Get ready to take control because "Spider-Man: Web of Shadows" is nearly here! While the game hits shelves tomorrow, we touched base with Lead Artist Vince Riley to get some new inside information into the creation of Spidey's latest, and greatest, adventure. Check it out!
Marvel.com: For the uninitiated comic fans out there, what is a character designer's role in creating the video game?
Vince Riley: The Character Designer helps define the look of the character along with input from [the] Design dept, the Art Director and Marvel.
Marvel.com: How do you decide on a look for a character, especially in cases where a character looks different then they do in the comics?
Riley: The look is determined by several factors. There is the overall look of the game, the source material and the abilities of the character. We always start with the look of the costume design from the comics. Often a character will have several different costumes, but we focus on the most iconic variation. From there we deconstruct the elements of that costume to define the most important aspects. It might be the color, an emblem or a combination of several pieces. We also look at what the character will be able to do in the game. Their abilities effect the direction we take, as we want to clearly communicate to the player danger areas, weaknesses, etc. Finally, we wanted all of these elements to be of a consistent look with the rest of the game. We strove for a certain level of realism with "Web of Shadows," so that tended to push the characters in a specific visual direction.
Marvel.com: Where did you look for inspiration for the designs? Anything (Any comics) in particular?
Riley: We pull our inspiration from a large variety of sources. We did look quite a bit at Terry Dodson's work on [MARVEL KNIGHTS] SPIDER-MAN and Brian Hitch on THE ULTIMATES. They both managed to keep that comic book feel, but also add a level of realism to the costumes that we were also trying for.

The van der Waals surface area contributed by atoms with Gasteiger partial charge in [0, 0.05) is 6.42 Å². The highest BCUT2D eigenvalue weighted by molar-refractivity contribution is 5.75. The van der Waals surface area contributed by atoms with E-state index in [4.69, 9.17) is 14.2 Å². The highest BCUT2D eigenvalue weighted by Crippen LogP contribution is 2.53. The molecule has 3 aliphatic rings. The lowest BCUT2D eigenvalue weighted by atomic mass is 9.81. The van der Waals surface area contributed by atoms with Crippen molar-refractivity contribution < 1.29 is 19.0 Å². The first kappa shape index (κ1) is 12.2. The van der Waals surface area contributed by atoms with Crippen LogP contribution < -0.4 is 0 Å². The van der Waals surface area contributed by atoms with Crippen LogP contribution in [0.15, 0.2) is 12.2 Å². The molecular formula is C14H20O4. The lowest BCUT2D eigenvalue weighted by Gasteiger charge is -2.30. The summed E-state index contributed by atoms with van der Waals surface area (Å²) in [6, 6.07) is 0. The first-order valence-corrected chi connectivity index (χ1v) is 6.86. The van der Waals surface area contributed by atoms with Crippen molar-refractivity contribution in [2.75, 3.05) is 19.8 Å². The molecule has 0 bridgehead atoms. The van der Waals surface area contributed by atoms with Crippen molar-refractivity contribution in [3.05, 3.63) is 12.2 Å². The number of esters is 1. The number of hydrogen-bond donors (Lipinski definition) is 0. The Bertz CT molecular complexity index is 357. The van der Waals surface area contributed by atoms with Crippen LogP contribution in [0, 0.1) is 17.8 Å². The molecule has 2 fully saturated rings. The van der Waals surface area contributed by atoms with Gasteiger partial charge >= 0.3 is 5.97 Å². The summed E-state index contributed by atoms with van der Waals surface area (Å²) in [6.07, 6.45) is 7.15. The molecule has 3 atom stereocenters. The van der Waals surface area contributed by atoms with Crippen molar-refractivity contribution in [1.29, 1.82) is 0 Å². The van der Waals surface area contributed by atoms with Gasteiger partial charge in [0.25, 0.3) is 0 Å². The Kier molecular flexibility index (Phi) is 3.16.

Marvel.com: Which Spider-Man suit do you prefer?
Riley: Both suits are great, though I personally love the look of the red suit.
Marvel.com: Did you enjoy designing the symbiote versions of other characters (like Wolverine, as we've seen before)?
Riley: The sym versions of the characters were a lot of fun to design. We went through a lot of revisions as we experimented with different looks. It had to be recognizable as that character, but still be something very different which was a fun challenge.
Marvel.com: Why did you decide to go with a more technological approach with the Vulture's wings as opposed to a more feathery approach?
Riley: For Vulture, the designers wanted his wings to be able to send controllable projectiles. This lead to the blades as feathers, and to clearly communicate this on a TV screen, each blade had to be fairly large. We then did several passes on what those blades would look like, and how they function. This whole process took the character more towards a technological approach than the traditional feathers.
Marvel.com: What was your inspiration for Luke Cage, it looks like a melding of his classic costume and his current one?
Riley: That's exactly what we were going for. We looked at his current look and his old costume and tried to come up with something that hit that right blend. The artist that did the concepts was a huge fan of the old comics, and was also into the newer Iron Fist books. We all felt that the new Iron Fist does a great job of blending his old costume with a more modern look and we wanted to do the same for Luke Cage.
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